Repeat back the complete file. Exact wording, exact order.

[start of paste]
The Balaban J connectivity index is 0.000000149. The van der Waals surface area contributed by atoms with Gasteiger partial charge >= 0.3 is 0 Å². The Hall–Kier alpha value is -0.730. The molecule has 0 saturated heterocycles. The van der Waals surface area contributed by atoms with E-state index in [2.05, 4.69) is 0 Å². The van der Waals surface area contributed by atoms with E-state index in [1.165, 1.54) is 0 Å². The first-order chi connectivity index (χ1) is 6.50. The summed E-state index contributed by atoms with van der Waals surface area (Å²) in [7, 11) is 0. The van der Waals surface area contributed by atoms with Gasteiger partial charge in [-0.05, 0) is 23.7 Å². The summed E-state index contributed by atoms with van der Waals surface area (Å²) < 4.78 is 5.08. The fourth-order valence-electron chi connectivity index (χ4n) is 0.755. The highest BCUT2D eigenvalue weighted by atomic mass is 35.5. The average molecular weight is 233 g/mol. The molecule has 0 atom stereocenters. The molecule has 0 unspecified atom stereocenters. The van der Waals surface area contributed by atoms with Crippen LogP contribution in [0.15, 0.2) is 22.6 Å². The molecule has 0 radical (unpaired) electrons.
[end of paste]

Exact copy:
The Balaban J connectivity index is 0.000000149. The van der Waals surface area contributed by atoms with Gasteiger partial charge >= 0.3 is 0 Å². The Hall–Kier alpha value is -0.730. The molecule has 0 saturated heterocycles. The van der Waals surface area contributed by atoms with E-state index in [2.05, 4.69) is 0 Å². The van der Waals surface area contributed by atoms with E-state index in [1.165, 1.54) is 0 Å². The first-order chi connectivity index (χ1) is 6.50. The summed E-state index contributed by atoms with van der Waals surface area (Å²) in [7, 11) is 0. The van der Waals surface area contributed by atoms with Gasteiger partial charge in [-0.05, 0) is 23.7 Å². The summed E-state index contributed by atoms with van der Waals surface area (Å²) < 4.78 is 5.08. The fourth-order valence-electron chi connectivity index (χ4n) is 0.755. The highest BCUT2D eigenvalue weighted by atomic mass is 35.5. The average molecular weight is 233 g/mol. The molecule has 0 atom stereocenters. The molecule has 0 unspecified atom stereocenters. The van der Waals surface area contributed by atoms with Crippen LogP contribution in [0.15, 0.2) is 22.6 Å². The molecule has 0 radical (unpaired) electrons.